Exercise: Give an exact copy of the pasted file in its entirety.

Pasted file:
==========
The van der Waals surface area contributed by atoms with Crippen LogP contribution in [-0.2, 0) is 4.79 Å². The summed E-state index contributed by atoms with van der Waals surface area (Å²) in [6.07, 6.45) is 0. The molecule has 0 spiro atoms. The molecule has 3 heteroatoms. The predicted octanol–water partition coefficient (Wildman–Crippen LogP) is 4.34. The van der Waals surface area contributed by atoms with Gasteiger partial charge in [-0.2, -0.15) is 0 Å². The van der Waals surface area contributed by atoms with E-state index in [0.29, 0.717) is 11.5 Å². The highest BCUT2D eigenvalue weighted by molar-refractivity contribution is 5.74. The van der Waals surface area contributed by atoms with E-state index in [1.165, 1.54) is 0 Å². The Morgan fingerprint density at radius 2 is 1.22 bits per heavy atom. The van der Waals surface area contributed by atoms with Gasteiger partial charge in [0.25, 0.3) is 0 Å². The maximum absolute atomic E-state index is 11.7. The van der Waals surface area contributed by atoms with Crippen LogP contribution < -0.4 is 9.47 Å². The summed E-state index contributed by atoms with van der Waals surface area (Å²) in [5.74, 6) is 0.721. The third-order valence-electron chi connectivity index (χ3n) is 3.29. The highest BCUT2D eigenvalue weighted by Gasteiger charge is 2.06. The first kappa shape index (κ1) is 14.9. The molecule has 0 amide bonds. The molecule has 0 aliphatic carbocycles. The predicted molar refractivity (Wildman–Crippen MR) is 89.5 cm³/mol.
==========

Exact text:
The van der Waals surface area contributed by atoms with Crippen LogP contribution in [-0.2, 0) is 4.79 Å². The summed E-state index contributed by atoms with van der Waals surface area (Å²) in [6.07, 6.45) is 0. The molecule has 0 spiro atoms. The molecule has 3 heteroatoms. The predicted octanol–water partition coefficient (Wildman–Crippen LogP) is 4.34. The van der Waals surface area contributed by atoms with Gasteiger partial charge in [-0.2, -0.15) is 0 Å². The van der Waals surface area contributed by atoms with E-state index in [0.29, 0.717) is 11.5 Å². The highest BCUT2D eigenvalue weighted by molar-refractivity contribution is 5.74. The van der Waals surface area contributed by atoms with E-state index in [1.165, 1.54) is 0 Å². The Morgan fingerprint density at radius 2 is 1.22 bits per heavy atom. The van der Waals surface area contributed by atoms with Gasteiger partial charge in [0.25, 0.3) is 0 Å². The maximum absolute atomic E-state index is 11.7. The van der Waals surface area contributed by atoms with Crippen LogP contribution < -0.4 is 9.47 Å². The summed E-state index contributed by atoms with van der Waals surface area (Å²) in [5.74, 6) is 0.721. The third-order valence-electron chi connectivity index (χ3n) is 3.29. The highest BCUT2D eigenvalue weighted by Gasteiger charge is 2.06. The first kappa shape index (κ1) is 14.9. The molecule has 0 amide bonds. The molecule has 0 aliphatic carbocycles. The predicted molar refractivity (Wildman–Crippen MR) is 89.5 cm³/mol.